Prenatal Affects
  • Cocaine exposure to infants has a negative outcome in adolescents motor skills.
  • exposure of cocaine in infants affects fetal development, and child development.
  • Cocaine usage had a correlation with poorer motor skills.
  • Prenatal cocaine has many risk factors and can come with long-term effects (Loncar et al., 2004)
national institute of child health and human development
National Institute Of Child Health and Human Development
  • longitudinal study of 1388 children.
  • Their ages ranged from 1 month to 36 months,
  • exposed group had infants with mothers who abused cocaine, and the comparison group consists of infants whose mothers did not use cocaine ever during their pregnancy.
  • The Motor development was assessed at 1, 4, 12, 18 months of age.
  • The mothers of these infants for both the comparison and the exposed groups brought their infants to the hospital to be assessed at these ages.
  • There were certified examiners assessing these infants, and doing clinical testing on these infants. Mothers also completed 2 different interviews,

-each of which was detailed interviews on the amount of cocaine used during the pregnancy. They used he NICU Network Neurobehavioral Scale was used at 1 month of age and assesses three different sides of neurobehavioral function.

three aspects
Three Aspects
  • First, the neurological component tests the reflexes, and the central nervous system maturity of the infant.
  • Second the behavior component is a test to see the sensitivity to the drug.
  • And last, the stress component is a checklist of items to determine the level of stress.
  • “Five summary scores related to motor function were derived: hypertonia, hypotonia, quality of movement, abnormal reflexes, and self regulation. The summary score of self-regulation includes items such as general tone and motor maturity. The five summary scores were then averaged together to form a single composite motor score (Loncar et al., 2004).”
  • Clearly extensive research proves that prenatal alcohol and cocaine exposure negatively affects the fetus and deficits will continue to surface throughout a child’s life particularly in motor skill development.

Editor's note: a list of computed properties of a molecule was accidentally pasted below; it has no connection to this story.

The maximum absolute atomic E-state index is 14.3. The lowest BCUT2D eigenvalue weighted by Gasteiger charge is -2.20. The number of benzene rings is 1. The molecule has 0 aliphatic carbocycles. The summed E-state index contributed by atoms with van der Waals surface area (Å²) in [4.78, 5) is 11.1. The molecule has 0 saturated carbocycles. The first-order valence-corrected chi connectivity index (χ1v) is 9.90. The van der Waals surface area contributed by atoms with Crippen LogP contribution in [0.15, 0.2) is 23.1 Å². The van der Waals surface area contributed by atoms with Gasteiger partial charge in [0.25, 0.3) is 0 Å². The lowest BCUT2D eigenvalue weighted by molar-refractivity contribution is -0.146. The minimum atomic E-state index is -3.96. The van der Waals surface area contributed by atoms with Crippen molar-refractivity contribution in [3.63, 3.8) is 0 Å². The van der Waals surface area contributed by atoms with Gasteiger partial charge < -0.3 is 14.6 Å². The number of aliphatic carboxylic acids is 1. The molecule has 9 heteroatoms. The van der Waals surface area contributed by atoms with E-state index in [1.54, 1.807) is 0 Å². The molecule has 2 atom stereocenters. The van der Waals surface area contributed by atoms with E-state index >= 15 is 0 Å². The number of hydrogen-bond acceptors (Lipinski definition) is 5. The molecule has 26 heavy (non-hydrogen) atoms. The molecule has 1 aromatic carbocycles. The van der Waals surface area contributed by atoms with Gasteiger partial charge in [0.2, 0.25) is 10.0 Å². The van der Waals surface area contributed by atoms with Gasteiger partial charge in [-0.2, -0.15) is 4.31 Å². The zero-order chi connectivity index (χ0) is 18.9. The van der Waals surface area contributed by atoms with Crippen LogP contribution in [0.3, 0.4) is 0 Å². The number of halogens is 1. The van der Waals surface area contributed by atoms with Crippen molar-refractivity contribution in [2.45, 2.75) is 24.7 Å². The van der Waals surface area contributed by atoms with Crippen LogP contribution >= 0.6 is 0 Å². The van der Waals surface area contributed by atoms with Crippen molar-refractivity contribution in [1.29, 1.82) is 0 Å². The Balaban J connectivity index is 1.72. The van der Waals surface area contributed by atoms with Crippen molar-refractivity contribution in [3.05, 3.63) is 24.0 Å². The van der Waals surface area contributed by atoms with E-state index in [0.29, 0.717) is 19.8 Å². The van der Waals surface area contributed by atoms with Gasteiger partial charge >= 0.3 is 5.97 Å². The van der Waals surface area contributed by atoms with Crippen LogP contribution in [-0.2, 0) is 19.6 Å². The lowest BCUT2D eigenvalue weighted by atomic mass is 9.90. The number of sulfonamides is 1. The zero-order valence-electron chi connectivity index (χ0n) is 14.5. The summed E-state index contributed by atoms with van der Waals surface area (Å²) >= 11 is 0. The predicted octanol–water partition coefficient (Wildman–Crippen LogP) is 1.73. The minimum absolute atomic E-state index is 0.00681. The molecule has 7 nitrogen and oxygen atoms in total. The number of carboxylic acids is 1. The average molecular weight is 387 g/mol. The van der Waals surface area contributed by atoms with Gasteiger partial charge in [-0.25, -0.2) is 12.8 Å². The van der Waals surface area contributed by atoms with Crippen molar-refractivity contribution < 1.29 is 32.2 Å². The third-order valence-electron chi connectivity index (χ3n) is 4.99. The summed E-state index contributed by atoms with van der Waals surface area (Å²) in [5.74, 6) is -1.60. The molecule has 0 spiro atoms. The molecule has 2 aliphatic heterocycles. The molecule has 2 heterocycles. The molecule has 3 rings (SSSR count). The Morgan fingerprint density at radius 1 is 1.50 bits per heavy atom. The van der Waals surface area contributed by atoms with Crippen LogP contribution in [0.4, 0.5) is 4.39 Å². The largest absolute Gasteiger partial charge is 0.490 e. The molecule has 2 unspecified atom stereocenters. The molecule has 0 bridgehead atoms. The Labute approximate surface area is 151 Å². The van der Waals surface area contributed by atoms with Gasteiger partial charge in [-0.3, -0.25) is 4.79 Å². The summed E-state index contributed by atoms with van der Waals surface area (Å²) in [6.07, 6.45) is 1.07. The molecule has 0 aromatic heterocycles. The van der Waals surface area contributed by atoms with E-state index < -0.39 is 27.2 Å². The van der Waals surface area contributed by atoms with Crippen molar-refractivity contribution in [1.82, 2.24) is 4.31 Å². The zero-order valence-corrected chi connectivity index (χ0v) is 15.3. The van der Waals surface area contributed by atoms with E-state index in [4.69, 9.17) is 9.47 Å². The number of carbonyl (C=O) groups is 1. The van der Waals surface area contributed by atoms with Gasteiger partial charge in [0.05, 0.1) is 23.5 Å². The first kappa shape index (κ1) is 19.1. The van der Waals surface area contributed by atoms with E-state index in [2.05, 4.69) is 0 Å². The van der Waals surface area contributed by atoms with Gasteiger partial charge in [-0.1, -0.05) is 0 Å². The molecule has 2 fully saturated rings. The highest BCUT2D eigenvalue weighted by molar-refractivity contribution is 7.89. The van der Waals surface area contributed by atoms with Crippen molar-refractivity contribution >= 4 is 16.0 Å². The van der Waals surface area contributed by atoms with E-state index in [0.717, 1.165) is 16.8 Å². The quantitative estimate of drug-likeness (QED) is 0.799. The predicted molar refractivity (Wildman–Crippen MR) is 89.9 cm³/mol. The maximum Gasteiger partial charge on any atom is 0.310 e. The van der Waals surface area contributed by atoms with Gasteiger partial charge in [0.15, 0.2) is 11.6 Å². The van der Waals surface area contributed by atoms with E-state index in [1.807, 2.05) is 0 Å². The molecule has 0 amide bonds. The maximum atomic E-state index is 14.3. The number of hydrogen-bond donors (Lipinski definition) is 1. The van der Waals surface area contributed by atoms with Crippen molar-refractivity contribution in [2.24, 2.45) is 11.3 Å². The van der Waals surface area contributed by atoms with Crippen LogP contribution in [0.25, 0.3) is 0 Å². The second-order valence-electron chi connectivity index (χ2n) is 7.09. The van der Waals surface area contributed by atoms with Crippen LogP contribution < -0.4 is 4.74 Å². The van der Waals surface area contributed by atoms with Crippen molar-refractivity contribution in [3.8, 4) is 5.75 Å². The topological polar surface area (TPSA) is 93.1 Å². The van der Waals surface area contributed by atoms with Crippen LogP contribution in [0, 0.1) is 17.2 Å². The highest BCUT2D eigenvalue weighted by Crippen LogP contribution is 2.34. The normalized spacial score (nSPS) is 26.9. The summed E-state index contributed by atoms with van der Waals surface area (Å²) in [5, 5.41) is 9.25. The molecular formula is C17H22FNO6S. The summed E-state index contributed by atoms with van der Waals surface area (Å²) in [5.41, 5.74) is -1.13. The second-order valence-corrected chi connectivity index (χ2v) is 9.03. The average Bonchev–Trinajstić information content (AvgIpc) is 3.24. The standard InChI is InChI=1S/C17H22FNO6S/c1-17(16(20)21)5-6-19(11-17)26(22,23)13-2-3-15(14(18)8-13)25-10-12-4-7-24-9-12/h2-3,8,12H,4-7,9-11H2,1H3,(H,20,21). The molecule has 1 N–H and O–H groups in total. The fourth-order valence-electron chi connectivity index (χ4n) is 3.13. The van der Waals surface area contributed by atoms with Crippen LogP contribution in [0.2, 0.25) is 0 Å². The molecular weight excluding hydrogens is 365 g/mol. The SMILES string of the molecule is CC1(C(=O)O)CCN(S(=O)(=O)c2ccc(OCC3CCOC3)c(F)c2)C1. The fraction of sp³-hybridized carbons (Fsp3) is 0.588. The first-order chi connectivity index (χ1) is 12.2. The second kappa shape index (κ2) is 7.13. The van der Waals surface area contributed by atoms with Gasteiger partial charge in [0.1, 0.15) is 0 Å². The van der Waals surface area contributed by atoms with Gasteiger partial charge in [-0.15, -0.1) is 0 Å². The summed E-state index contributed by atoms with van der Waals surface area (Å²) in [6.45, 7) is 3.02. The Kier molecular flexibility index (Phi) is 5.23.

• It has been proven that an unborn child who has been exposed to prenatal cocaine and alcohol use can have birth defects such as
  • FAS
  • decreased motor skills,
  • language impairment,
  • and a harder time being successful in school.
  • Along with the studies it is clearly defined that prenatal alcohol consumption will have devastating effects on the fetus by having negative effects on long term impairment and in cognitive development.
  • Cynthia, L., & Nancy, D. (1989). The effects of prenatal alcohol exposure. Alcohol Health & Research World, , 192-198.
  • Henry, K. L., & Slater, M. D. (2007, February). The contextual effect of school attachment on young adolescents' alcohol use. Journal of School Health, 77(2), 68-74.
  • John, M. R., Adam, A. R., Xochitl, C., Jiansong, X., & Edythe, L. D. (, 2005). Deficits in response inhibition associated with chronic abuse. Drug and Alcohol Dependence, , 273-277.
  • Kimberly, H. L., & Michael, S. D. (2007, Febuary 2007). The contextual effect of school attachment on young adolescents' alcohol use. Journal of School Health, Vol. 77(2), 67-74.
  • Loncar, C. M., Lester, B. M., Seifer, R., Lagasse, L. L., Bauer, C. R., & Shankaran, S. et al. (2004, November 25). Predictors of motor development in children prenatally exposed to cocaine. Neurotoxicaology And Teratology, , 213-220.
  • McGee, C. L., Bjorkquist, O. A., Riley, E. P., & Mattson, S. N. (2008). Impaired language performance in young children with heavy prenatal alcohol exposure. Neurotoxicology and Teratology, 2008, September., 1-5.
  • Streissguth, A. P., Barr, H. M., & Sampson, P. D. (2006, April 11). Moderate prenatal alcohol exposure: effects on child IQ and learning problems at age 7 1/2 years. Society On Alcoholism, 14(5), 662-669.
  • Wolansky, M. J., & Azcurra, J. M. (2005, January 29). Permanent motor activity and learning disorders induced by exposure during gestation and early infancy. Neurotoxicology And Teratology , , 229-310.